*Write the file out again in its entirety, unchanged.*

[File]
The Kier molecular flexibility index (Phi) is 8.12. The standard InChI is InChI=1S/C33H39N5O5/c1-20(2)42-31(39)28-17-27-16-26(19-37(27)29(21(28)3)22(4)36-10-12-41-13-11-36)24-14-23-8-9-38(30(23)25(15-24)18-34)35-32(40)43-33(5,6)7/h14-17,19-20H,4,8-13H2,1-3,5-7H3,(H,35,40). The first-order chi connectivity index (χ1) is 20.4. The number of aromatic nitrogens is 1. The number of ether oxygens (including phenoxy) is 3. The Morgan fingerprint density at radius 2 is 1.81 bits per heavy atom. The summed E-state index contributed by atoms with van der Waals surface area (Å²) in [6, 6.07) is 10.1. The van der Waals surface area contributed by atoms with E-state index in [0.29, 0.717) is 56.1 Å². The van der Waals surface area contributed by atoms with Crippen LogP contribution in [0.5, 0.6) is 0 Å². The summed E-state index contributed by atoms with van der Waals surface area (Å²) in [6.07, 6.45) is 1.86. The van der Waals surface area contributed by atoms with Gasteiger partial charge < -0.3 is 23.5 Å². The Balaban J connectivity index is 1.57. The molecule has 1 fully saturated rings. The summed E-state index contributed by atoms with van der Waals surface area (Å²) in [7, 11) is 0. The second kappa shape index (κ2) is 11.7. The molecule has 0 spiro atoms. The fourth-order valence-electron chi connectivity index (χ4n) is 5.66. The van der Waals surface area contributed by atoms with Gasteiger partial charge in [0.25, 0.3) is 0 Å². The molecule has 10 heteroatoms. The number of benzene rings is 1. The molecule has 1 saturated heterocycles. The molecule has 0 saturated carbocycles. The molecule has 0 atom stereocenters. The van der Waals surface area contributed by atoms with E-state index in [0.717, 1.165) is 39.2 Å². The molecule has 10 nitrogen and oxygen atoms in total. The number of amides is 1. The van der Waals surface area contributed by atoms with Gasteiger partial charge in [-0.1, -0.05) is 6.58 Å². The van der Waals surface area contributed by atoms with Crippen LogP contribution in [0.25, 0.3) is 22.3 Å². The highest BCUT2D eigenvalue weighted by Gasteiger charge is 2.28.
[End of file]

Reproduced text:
The Kier molecular flexibility index (Phi) is 8.12. The standard InChI is InChI=1S/C33H39N5O5/c1-20(2)42-31(39)28-17-27-16-26(19-37(27)29(21(28)3)22(4)36-10-12-41-13-11-36)24-14-23-8-9-38(30(23)25(15-24)18-34)35-32(40)43-33(5,6)7/h14-17,19-20H,4,8-13H2,1-3,5-7H3,(H,35,40). The first-order chi connectivity index (χ1) is 20.4. The number of aromatic nitrogens is 1. The number of ether oxygens (including phenoxy) is 3. The Morgan fingerprint density at radius 2 is 1.81 bits per heavy atom. The summed E-state index contributed by atoms with van der Waals surface area (Å²) in [6, 6.07) is 10.1. The van der Waals surface area contributed by atoms with E-state index in [0.29, 0.717) is 56.1 Å². The van der Waals surface area contributed by atoms with Crippen LogP contribution in [0.5, 0.6) is 0 Å². The summed E-state index contributed by atoms with van der Waals surface area (Å²) in [6.07, 6.45) is 1.86. The van der Waals surface area contributed by atoms with Gasteiger partial charge < -0.3 is 23.5 Å². The Balaban J connectivity index is 1.57. The molecule has 1 fully saturated rings. The summed E-state index contributed by atoms with van der Waals surface area (Å²) in [7, 11) is 0. The second kappa shape index (κ2) is 11.7. The molecule has 0 spiro atoms. The fourth-order valence-electron chi connectivity index (χ4n) is 5.66. The van der Waals surface area contributed by atoms with Gasteiger partial charge in [0.25, 0.3) is 0 Å². The molecule has 10 heteroatoms. The number of benzene rings is 1. The molecule has 1 saturated heterocycles. The molecule has 0 saturated carbocycles. The molecule has 0 atom stereocenters. The van der Waals surface area contributed by atoms with E-state index in [0.717, 1.165) is 39.2 Å². The molecule has 10 nitrogen and oxygen atoms in total. The number of amides is 1. The van der Waals surface area contributed by atoms with Gasteiger partial charge in [-0.1, -0.05) is 6.58 Å². The van der Waals surface area contributed by atoms with Crippen LogP contribution in [0.25, 0.3) is 22.3 Å². The highest BCUT2D eigenvalue weighted by Gasteiger charge is 2.28.